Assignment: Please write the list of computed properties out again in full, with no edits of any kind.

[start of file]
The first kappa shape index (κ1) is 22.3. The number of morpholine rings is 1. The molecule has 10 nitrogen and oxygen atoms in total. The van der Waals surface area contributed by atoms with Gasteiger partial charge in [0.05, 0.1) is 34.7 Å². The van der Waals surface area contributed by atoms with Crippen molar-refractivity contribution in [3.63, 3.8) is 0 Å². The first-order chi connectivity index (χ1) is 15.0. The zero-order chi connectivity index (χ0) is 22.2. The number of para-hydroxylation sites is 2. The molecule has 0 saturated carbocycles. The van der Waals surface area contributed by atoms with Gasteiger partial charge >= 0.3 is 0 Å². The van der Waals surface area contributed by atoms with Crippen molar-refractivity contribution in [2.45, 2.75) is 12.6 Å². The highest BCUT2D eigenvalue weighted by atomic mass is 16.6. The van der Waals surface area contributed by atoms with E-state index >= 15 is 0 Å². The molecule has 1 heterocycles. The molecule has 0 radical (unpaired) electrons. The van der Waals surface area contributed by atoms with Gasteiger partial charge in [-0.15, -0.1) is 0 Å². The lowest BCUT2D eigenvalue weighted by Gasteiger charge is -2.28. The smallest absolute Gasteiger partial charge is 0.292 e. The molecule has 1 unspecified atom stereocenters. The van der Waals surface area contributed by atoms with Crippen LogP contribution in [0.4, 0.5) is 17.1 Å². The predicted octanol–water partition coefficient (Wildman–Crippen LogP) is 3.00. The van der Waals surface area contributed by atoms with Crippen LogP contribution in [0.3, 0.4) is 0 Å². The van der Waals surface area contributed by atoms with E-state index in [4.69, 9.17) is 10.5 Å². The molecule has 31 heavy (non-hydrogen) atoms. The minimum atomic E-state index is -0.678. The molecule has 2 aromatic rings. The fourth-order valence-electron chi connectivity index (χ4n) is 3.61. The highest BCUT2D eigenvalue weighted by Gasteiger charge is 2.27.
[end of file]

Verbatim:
The first kappa shape index (κ1) is 22.3. The number of morpholine rings is 1. The molecule has 10 nitrogen and oxygen atoms in total. The van der Waals surface area contributed by atoms with Gasteiger partial charge in [0.05, 0.1) is 34.7 Å². The van der Waals surface area contributed by atoms with Crippen molar-refractivity contribution in [3.63, 3.8) is 0 Å². The first-order chi connectivity index (χ1) is 15.0. The zero-order chi connectivity index (χ0) is 22.2. The number of para-hydroxylation sites is 2. The molecule has 0 saturated carbocycles. The van der Waals surface area contributed by atoms with Gasteiger partial charge >= 0.3 is 0 Å². The van der Waals surface area contributed by atoms with Crippen molar-refractivity contribution in [2.45, 2.75) is 12.6 Å². The highest BCUT2D eigenvalue weighted by atomic mass is 16.6. The van der Waals surface area contributed by atoms with E-state index >= 15 is 0 Å². The molecule has 1 heterocycles. The molecule has 0 radical (unpaired) electrons. The van der Waals surface area contributed by atoms with Gasteiger partial charge in [-0.15, -0.1) is 0 Å². The lowest BCUT2D eigenvalue weighted by Gasteiger charge is -2.28. The smallest absolute Gasteiger partial charge is 0.292 e. The molecule has 1 unspecified atom stereocenters. The van der Waals surface area contributed by atoms with Crippen LogP contribution in [0.4, 0.5) is 17.1 Å². The predicted octanol–water partition coefficient (Wildman–Crippen LogP) is 3.00. The van der Waals surface area contributed by atoms with Crippen LogP contribution in [0.3, 0.4) is 0 Å². The van der Waals surface area contributed by atoms with E-state index in [4.69, 9.17) is 10.5 Å². The molecule has 31 heavy (non-hydrogen) atoms. The minimum atomic E-state index is -0.678. The molecule has 2 aromatic rings. The fourth-order valence-electron chi connectivity index (χ4n) is 3.61. The highest BCUT2D eigenvalue weighted by Gasteiger charge is 2.27.